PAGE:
The Station Inn: Bluegrass Beacon
In The Station Inn: Bluegrass Beacon, the Country Music Hall of Fame and Museum chronicles the history and legacy of revered Nashville music club The Station Inn, home to a thriving local bluegrass scene and a destination for bluegrass fans from across the nation.
Members get in free! Adult $25.95 | Youth (6-12) $15.95
Open January 15, 2021 - January 2, 2022
More than simply a venue where musicians and fans gather to play and hear music, Nashville’s The Station Inn has built and nurtured a community. The exhibition The Station Inn: Bluegrass Beacon tells the story of this musical sanctuary and haven.
About ‘The Station Inn: Bluegrass Beacon’
Nashville club The Station Inn was founded in 1974 by a group of bluegrass musicians and singers—Bob and Ingrid Fowler, Marty and Charmaine Lanham, Jim Bornstein, and Red and Bird Lee Smith—who wanted to provide their fellow musicians and fans with a venue where they could play and hear bluegrass music. The owners served as the house band, providing entertainment, with other pickers popping in for regular jam sessions.
The Station Inn moved from its original location near Nashville’s Centennial Park to its current home at 402 12th Ave. S. in 1978. Three years later, future Bluegrass Music Hall of Fame member JT Gray purchased The Station Inn. Gray’s vision was to make the club a venue that would draw national recording acts and inspire local artistry.
National Acts and Local Artistry
Over the past forty years, Country Music Hall of Fame members Vince Gill, Bill Monroe, Ricky Skaggs and Mac Wiseman, as well as Richard Bailey, Dierks Bentley, Mike Bub, the Fairfield Four, Alison Krauss, the McCrary Sisters, the Nashville Bluegrass Band, Molly Tuttle, and many others have taken the stage at The Station Inn.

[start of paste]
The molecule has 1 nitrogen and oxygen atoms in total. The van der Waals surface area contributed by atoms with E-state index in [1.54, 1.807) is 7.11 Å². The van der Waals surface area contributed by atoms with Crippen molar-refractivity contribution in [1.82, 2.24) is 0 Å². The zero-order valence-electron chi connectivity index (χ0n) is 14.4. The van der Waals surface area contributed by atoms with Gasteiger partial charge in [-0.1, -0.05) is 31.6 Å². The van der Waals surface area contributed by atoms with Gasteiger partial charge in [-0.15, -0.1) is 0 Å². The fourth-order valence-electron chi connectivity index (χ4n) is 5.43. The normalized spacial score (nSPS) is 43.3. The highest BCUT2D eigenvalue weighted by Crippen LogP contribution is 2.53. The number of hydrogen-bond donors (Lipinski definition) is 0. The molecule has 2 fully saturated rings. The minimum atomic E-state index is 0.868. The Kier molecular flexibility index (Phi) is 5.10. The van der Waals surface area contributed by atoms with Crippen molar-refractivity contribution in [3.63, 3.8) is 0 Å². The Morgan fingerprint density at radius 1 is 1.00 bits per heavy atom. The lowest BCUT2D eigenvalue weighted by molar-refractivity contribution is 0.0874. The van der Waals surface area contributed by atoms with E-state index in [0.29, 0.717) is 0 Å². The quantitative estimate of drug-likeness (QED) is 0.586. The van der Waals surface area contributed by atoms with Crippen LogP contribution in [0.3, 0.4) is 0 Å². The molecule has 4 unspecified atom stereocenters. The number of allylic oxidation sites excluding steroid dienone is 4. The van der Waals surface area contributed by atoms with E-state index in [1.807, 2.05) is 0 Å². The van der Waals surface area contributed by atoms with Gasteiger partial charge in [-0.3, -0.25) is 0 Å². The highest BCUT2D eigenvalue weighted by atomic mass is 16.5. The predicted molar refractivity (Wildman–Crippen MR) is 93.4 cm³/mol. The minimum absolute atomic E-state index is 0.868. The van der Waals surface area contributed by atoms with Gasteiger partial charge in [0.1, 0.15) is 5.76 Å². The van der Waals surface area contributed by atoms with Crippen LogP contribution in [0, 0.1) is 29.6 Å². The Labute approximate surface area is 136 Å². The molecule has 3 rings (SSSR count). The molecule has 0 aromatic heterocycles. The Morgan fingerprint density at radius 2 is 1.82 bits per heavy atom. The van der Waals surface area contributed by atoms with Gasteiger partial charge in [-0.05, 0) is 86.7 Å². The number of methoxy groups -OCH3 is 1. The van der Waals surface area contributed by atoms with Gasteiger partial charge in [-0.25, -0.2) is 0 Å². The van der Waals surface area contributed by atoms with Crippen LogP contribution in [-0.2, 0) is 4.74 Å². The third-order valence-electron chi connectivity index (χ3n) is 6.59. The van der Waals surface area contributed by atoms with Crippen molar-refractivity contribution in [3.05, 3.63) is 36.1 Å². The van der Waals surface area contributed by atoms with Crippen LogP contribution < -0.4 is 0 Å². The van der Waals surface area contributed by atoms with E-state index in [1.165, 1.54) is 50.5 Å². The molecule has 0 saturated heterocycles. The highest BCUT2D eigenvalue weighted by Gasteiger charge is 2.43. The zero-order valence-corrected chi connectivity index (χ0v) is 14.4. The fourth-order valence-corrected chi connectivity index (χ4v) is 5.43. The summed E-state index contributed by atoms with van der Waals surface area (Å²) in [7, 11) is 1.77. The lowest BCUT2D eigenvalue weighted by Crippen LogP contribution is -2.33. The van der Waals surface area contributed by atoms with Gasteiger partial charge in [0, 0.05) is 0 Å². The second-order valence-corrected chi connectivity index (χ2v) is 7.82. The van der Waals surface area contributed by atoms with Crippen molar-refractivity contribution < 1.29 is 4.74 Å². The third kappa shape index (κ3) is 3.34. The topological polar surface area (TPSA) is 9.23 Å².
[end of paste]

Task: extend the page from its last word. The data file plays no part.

The Country Music Hall of Fame and Museum exhibition The Station Inn: Bluegrass Beacon examines the emergence of the venerated venue and the community that grew up around it, through instruments, photographs, posters, and other unique items from The Station Inn’s rich history.
The Station Inn: Bluegrass Beacon Exhibition Highlights
- Seats from a tour bus used by Flatt & Scruggs—now serving as seating in the venue
- A wooden box used for many years to collect admission fees at the club entrance
- A fiddle played extensively by Tammy Rogers with the SteelDrivers
- The 1927 Gibson A-Jr. model mandolin used by Nashville Bluegrass Band member Mike Compton in performance and to create his Grammy-winning contribution to the film O Brother, Where Art Thou?
- Mike Bub’s Kay M-1 double bass, played with many groups at The Station Inn, including Weary Hearts, the Del McCoury Band, and the Sidemen
- A poster covered with the autographs of musicians who played the club and well-known patrons
- A sound-mixing console described by owner JT Gray as “the first piece of modern sound equipment we ever bought”
The exhibition The Station Inn: Bluegrass Beacon runs January 15, 2021 through January 2, 2022, at the Country Music Hall of Fame and Museum in downtown Nashville. Purchase tickets to see this exhibition and others using the button below.